of the device but not necessarily, depending on the effect of the
Describes the priority of the connection pin instance for receiving
access to resources managed by the filter and is used by the filter in
resource allocation arbitration. This property, if supported, allows a
third party controlling agent to indicate the priority placement of the
particular pin instance relative to all other connection pin instances
of all other drivers which may share limited resources with this
particular connection and instance.
This priority property may also be implemented to allow an agent to
set finer tuning of the priority within a single class of priority. For
example, a priority may have certain subclasses associated
therewith. If two drivers competing for the same resources have the
same priority class, then the subclass priority is used to determine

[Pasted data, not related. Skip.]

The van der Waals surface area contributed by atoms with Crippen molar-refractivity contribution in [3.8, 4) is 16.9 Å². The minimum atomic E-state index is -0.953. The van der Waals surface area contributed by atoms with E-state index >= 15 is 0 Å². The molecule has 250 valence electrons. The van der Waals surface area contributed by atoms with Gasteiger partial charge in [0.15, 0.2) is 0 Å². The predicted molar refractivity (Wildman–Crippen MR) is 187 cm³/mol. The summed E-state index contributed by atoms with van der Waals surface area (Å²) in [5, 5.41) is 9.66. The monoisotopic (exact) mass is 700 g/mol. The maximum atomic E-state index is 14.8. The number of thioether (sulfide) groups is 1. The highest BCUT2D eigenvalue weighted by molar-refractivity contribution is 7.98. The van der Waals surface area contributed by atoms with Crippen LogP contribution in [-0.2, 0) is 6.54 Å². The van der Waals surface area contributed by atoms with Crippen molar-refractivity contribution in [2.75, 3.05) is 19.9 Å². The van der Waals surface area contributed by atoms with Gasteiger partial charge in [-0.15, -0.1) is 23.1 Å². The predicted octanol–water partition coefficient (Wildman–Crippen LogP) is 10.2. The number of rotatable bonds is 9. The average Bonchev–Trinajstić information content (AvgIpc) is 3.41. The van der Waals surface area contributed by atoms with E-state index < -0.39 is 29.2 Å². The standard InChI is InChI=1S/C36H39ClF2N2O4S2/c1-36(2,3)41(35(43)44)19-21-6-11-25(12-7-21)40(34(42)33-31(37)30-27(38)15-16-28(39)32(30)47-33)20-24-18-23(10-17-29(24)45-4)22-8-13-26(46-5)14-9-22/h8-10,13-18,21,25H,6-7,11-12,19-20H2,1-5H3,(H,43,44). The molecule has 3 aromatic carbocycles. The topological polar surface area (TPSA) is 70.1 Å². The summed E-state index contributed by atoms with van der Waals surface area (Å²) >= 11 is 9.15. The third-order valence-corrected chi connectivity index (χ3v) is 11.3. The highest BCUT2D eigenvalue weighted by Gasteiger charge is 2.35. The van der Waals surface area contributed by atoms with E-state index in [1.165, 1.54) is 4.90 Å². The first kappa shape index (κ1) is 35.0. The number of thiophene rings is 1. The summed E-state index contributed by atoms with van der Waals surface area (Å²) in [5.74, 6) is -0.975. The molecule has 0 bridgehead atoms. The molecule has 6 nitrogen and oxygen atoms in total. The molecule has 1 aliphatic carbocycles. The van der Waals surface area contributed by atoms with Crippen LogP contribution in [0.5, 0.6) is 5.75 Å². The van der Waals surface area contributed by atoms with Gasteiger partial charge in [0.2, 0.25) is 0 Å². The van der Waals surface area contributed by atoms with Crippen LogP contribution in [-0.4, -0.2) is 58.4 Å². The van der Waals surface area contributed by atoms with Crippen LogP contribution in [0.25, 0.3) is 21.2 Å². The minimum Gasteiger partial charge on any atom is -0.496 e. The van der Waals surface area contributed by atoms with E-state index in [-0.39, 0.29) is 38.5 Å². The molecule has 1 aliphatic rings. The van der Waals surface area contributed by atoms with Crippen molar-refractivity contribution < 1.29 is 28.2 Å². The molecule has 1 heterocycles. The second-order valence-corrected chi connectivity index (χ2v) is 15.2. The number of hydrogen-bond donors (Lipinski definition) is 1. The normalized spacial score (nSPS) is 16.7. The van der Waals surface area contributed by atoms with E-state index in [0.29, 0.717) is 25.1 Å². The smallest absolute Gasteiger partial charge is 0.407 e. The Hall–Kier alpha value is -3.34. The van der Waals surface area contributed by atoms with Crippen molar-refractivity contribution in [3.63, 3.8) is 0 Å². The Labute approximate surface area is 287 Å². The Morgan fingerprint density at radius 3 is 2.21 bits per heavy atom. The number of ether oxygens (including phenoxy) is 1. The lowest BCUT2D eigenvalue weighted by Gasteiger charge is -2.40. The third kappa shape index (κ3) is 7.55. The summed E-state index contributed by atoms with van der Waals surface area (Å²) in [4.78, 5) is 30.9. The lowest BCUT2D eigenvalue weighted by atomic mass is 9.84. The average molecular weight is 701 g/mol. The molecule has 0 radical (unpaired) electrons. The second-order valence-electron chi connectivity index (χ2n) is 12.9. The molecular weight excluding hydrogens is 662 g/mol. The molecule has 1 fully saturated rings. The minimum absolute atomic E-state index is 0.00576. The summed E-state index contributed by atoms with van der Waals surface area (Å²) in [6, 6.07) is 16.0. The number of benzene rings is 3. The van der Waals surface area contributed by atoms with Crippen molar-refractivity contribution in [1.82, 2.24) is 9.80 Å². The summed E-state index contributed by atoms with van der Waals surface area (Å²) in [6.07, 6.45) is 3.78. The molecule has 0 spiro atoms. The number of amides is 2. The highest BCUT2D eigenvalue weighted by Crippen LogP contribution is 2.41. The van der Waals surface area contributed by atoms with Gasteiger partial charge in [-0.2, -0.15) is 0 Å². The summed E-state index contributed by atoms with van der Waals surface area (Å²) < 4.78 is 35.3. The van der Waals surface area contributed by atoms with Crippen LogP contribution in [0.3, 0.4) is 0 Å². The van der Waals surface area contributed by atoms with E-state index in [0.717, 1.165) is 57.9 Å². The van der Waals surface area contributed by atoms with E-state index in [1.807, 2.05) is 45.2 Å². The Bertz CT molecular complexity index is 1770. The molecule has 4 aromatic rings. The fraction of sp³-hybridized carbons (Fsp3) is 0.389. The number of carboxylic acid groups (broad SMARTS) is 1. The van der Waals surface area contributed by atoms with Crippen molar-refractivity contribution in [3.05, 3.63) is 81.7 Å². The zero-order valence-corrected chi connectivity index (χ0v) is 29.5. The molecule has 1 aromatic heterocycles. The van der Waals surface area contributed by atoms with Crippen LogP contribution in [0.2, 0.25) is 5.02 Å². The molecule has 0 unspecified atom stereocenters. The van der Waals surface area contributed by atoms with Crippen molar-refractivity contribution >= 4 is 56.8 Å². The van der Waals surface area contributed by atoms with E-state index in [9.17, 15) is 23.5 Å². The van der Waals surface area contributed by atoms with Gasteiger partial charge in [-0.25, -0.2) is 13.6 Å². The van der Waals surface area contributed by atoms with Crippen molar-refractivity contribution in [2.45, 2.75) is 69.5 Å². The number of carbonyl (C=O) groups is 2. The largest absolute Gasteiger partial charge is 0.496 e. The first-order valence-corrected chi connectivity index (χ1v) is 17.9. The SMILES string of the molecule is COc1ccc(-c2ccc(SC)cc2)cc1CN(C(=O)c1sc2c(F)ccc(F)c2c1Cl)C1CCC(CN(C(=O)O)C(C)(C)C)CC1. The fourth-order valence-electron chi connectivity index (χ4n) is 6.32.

resource allocation between the two drivers. If the subclass priority
is also the same, then arbitrarily, the first connection pin instance
will receive the resources.
Used to get or set the data format for the connection pin instance.
The previous tables are given by way of example and not by limitation, and those skilled in the art will appreciate that many different properties and schemes may be implemented in order to create the connections between different drivers. One important element is the standardization factor so that different driver manufacturers or development groups may create drivers that may be interconnected since they are able to implement the same property sets.